Now it can be told. Now that time has passed, it is safe to reveal the secrets of my reading life. Say no more? Well, no. I’ll confess. Here are the pivotal moments, the surreptitious activities, the Cold War fears, the binges, and two outright deceptions.
1. Mom, I know you told me I was not allowed to read the James Bond books. But I ignored you, and I sneaked them. I read every one, under the covers, with whatever light I could find.
And now that we're discussing it, I also read Marjorie Morningstar, which I sneaked from your bookshelf. As well as Ten North Frederick, which wasn't as good. And Peyton Place, but didn't everyone?
I was also sneaking MAD magazine in the back seat of the car.
I now understand this would probably be no surprise to you, but I thought I was fooling you. Thanks for letting me read.
2. Dear Mr. Thornburg, my beloved high school English teacher. I never read Ethan Frome.
I said I did, I know, but I got part of the way through, and thought it was ridiculous. You will be pleased to know that I now count Edith Wharton as one of my necessary authors. So thank you, even though our initial introduction was not successful.
Miss Godfrey, we adored you and your English class too, but I did not read Martin Chuzzlewit. None of us did.
3. To my little sister Nina, I am sorry I dragged you through the neighborhood in the '60s, handing out leaflets about how to build bomb shelters. Mom made me take you, and she thought we were just playing. But I had read Fail Safe and On The Beach, and I was terrified. Everything turned out fine, and the nuclear war I feared did not happen. But I still love those books. Alas Babylon. Seven Days in May. The Manchurian Candidate. And now I write suspense. Imagine that.
4. To my high school, I stole a library book. In, I think, 1964. It is that huge orange poetry anthology edited by Louis Untermeyer. If you want it back, happy to return it. Um, I also may still have that big anthology of Sherlock Holmes. Sadly, I read all of those stories, bingeing on them, one right after the other, up in the hayloft of the barn behind our house, and I fear it may be the worse for that. I will buy the library a new one. I just could not bear to give those books back, though I promise you I always planned to. Can we waive the fines?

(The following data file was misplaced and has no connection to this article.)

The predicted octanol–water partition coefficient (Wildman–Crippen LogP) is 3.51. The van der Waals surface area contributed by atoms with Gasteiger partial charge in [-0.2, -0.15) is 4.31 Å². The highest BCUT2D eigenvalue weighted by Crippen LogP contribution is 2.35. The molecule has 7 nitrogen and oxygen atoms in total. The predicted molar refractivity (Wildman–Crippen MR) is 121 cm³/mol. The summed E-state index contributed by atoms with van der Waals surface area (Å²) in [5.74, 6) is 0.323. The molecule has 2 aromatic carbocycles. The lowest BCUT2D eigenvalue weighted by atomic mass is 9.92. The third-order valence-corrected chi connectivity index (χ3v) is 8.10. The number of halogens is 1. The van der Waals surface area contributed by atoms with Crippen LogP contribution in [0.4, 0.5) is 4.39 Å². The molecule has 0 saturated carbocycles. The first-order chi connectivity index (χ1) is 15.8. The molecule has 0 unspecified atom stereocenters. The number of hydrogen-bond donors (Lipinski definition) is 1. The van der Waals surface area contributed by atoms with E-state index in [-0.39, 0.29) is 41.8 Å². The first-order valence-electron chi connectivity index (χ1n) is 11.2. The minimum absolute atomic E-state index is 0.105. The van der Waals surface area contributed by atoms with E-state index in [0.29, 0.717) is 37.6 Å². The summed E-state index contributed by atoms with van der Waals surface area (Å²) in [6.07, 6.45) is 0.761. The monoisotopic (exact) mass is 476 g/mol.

5. To my employers at the TV station where I worked in Atlanta. One Thursday in 1980, when I was still a general assignment reporter and I called in sick, I was not sick.
I was reading Stephen King’s The Stand, and there was no way I was going to put it down to go to work.
Well, I feel better now, having revealed all. Well, not exactly all. But I'm not going to tell you about how I sometimes read the end of mysteries first. That, I will never admit. At least not here.
Hank Phillippi Ryan is the on-air investigative reporter for Boston's NBC affiliate, winning 33 Emmys and dozens more journalism honors. The bestselling author of nine mysteries, Ryan's also an award-winner in her second profession—with five Agathas, two Anthonys, two Macavitys, the Daphne, and Mary Higgins Clark Award. Critics call her “a superb and gifted story-teller.” Her novels have been named as a Library Journal Best of 2014 and 2015. Her newest novel is Say No More—Jeffery Deaver says, “Superb!” and a Library Journal starred review says, “Ryan does it again.”
Ryan is a founder of MWA University and 2013 president of National Sisters in Crime. She lives in Boston with her husband Jonathan Shapiro, a criminal defense and civil rights attorney.
This “Writers on Reading” essay was originally published in “At the Scene” eNews November 2016 as a first-look exclusive to our enewsletter subscribers. For more special content available first to our enewsletter subscribers, sign up here.